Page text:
Chaining a virtual tube preamp, a three-band ‘sweetening’ EQ and a one-knob optical compressor in a single plugin, UA’s Century Tube Channel Strip for Apollo/Arrow/UAD-2 is an intuitive and immediate recording channel built to get vocals and instruments of all kinds sounding smooth and warm on the way into your DAW.
Of course, it’s also viable for mixing, but as the minimalism and simplicity of the thing imply, this is primarily a tracking strip: set it up on an input channel (guitar, bass, vocal, etc), hit record and commit. Old school.
Catch the tube
First in the chain is the Tube Preamp, which offers Low and High Gain settings for matching to condenser or dynamic microphones; an optional 18dB/octave high-pass filter at 80Hz for getting rid of unwanted low-frequency intrusions; a 20dB Pad function; and a polarity invert switch. The input Level knob piles on more and more valve saturation as it’s raised, from clean through warm, to full-on distorted. Overload indicators show clipping at both the input and output of the preamp.
Next comes the three-band EQ. The most complicated - for want of a better word - of the modules, this one’s covered in Easy EQ below. The Opto Leveler is an LA-2A-style optical limiter emulation comprising a single knob for dialling in the amount of compression applied.
In typical opto fashion, it delivers smooth and transparent peak reduction at low Compression levels, and more characterful dynamics shaping beyond that. At the end of the chain, the Master module is a simple output level control for re-levelling the processed signal.
While at no point does Century Tube Channel Strip get even vaguely overwhelming in either its concept or controls, obviously the EQ can’t possibly consist of just a more/less knob like the preamp and compressor. Nonetheless, it does still make two of the key decisions for you, with preset high-and low-shelving bands fixed at a generally useful 110Hz and 10kHz respectively, each with up to 12dB of cut or boost, for effortless broad-strokes control of the highs and lows.
It’s with the sweepable semi-parametric +/-12dB mid band that the user does have to get their hands mildly dirty, though. This is an adaptive Q design (ie, the peak filter resonance gets narrower as the gain increases), and with the centre frequency ranging from 300Hz to 7.2kHz, it’s useful for everything from upping the body of an electric bass to bringing out the best in a vocal, reducing acoustic guitar ‘squeak’ or balancing the snare within a mixed drum kit.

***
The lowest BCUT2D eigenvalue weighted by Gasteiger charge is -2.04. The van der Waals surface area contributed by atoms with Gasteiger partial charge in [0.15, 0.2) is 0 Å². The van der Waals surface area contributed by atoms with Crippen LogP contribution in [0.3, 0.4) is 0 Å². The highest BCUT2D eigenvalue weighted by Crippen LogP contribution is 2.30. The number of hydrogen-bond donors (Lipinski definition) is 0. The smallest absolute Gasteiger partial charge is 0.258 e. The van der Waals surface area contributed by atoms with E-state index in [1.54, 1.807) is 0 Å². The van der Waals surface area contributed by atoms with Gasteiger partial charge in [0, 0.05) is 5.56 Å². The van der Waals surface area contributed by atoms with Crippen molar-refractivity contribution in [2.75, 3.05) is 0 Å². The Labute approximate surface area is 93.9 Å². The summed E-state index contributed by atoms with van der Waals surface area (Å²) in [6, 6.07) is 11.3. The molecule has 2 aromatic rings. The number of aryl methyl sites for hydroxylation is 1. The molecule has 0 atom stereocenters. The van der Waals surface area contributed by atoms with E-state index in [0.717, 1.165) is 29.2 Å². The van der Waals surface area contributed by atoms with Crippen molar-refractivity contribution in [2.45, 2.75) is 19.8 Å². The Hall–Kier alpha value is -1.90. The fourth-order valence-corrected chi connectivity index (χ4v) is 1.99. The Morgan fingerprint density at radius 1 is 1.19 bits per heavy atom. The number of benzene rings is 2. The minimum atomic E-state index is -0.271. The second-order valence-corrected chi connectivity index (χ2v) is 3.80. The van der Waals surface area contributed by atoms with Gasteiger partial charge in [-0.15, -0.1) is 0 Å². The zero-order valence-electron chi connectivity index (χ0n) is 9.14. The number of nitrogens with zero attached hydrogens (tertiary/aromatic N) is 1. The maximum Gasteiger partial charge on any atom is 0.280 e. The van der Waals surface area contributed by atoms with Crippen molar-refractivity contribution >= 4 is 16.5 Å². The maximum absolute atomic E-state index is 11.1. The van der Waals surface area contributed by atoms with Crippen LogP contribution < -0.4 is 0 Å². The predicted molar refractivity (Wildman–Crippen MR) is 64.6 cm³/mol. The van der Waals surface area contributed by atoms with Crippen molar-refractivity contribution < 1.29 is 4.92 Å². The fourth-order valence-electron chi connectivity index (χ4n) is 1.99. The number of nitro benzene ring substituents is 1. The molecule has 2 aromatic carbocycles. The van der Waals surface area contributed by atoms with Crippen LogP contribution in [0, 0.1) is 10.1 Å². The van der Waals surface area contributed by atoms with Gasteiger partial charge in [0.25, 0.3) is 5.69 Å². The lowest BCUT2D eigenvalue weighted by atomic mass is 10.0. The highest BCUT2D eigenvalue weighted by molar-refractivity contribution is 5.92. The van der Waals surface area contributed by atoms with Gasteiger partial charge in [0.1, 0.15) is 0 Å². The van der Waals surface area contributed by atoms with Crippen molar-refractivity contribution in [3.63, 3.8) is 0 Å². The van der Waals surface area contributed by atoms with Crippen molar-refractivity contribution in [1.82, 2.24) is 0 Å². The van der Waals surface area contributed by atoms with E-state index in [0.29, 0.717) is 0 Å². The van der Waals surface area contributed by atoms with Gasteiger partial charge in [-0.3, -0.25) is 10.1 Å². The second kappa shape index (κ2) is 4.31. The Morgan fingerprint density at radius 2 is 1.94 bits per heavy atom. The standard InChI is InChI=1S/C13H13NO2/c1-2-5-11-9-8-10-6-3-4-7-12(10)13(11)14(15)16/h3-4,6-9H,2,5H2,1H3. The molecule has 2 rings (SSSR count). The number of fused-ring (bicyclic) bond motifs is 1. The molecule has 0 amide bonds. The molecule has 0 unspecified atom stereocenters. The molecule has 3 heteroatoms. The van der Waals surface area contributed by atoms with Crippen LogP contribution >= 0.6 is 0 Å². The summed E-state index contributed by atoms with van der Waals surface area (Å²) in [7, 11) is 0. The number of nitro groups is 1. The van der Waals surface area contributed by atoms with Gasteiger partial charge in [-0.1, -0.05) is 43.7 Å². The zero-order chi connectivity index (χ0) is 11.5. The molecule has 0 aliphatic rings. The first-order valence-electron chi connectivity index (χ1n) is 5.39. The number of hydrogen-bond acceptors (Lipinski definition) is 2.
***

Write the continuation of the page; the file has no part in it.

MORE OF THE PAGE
Century Tube is also Unison-compatible, adjusting the actual impedance of your Apollo or Arrow interface’s hardware preamps when loaded into their Unison insert points, and enabling hands-on rotary control of the Tube Preamp Low/High switch, and input Level and Output knobs in Gain Stage mode.
Scoring a century
With its stripped-back control set, Century Tube Channel Strip isn’t the most flexible of plugins - but that’s entirely by design. Its foolproof workflow will particularly endear it to musicians (as opposed to producers/engineers) looking to make their own quality recordings without having to learn the engineering ropes; and as long as you pay attention and keep your ears open, it really does make it difficult to go wrong when it comes to setting compression and EQ for vocals, guitars, basses, keys, and even the drums bus.
Indeed, UA describe Century Tube as a “do no harm” channel strip, and while that’s patently only accurate to a point, their summary certainly rings true within the bounds of conventional usage - rarely has finding the sweet spot for corrective EQ and compression been so quick and straightforward.
It’s such a great tool for the recording novice, in fact, that we reckon UA should make it part of their Apollo and Arrow bundles. It could seriously boost the (already considerable) appeal of those interfaces to the singer-songwriters that make up a fair proportion of their target market. Wishful thinking aside, though, this is a fast, focused plugin with a convincingly analogue sound that utterly flattens the channel strip learning curve. What’s not to like?